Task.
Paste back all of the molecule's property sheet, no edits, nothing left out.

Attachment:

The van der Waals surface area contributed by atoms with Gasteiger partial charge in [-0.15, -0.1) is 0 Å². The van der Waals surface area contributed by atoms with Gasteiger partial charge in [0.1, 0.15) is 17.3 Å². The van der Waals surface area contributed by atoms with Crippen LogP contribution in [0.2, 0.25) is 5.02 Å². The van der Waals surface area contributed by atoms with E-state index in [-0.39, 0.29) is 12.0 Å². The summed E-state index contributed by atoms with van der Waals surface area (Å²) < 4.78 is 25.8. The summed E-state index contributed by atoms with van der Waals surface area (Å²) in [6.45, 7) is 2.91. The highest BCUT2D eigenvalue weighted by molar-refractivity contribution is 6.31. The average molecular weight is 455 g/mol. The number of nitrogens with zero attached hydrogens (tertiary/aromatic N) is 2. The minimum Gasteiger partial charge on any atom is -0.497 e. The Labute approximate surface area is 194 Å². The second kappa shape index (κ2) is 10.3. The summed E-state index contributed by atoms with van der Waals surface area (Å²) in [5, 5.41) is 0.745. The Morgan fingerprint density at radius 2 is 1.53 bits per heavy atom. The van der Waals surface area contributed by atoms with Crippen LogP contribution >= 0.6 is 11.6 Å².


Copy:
The van der Waals surface area contributed by atoms with Gasteiger partial charge in [-0.15, -0.1) is 0 Å². The van der Waals surface area contributed by atoms with Gasteiger partial charge in [0.1, 0.15) is 17.3 Å². The van der Waals surface area contributed by atoms with Crippen LogP contribution in [0.2, 0.25) is 5.02 Å². The van der Waals surface area contributed by atoms with E-state index in [-0.39, 0.29) is 12.0 Å². The summed E-state index contributed by atoms with van der Waals surface area (Å²) < 4.78 is 25.8. The summed E-state index contributed by atoms with van der Waals surface area (Å²) in [6.45, 7) is 2.91. The highest BCUT2D eigenvalue weighted by molar-refractivity contribution is 6.31. The average molecular weight is 455 g/mol. The number of nitrogens with zero attached hydrogens (tertiary/aromatic N) is 2. The minimum Gasteiger partial charge on any atom is -0.497 e. The Labute approximate surface area is 194 Å². The second kappa shape index (κ2) is 10.3. The summed E-state index contributed by atoms with van der Waals surface area (Å²) in [5, 5.41) is 0.745. The Morgan fingerprint density at radius 2 is 1.53 bits per heavy atom. The van der Waals surface area contributed by atoms with Crippen LogP contribution >= 0.6 is 11.6 Å².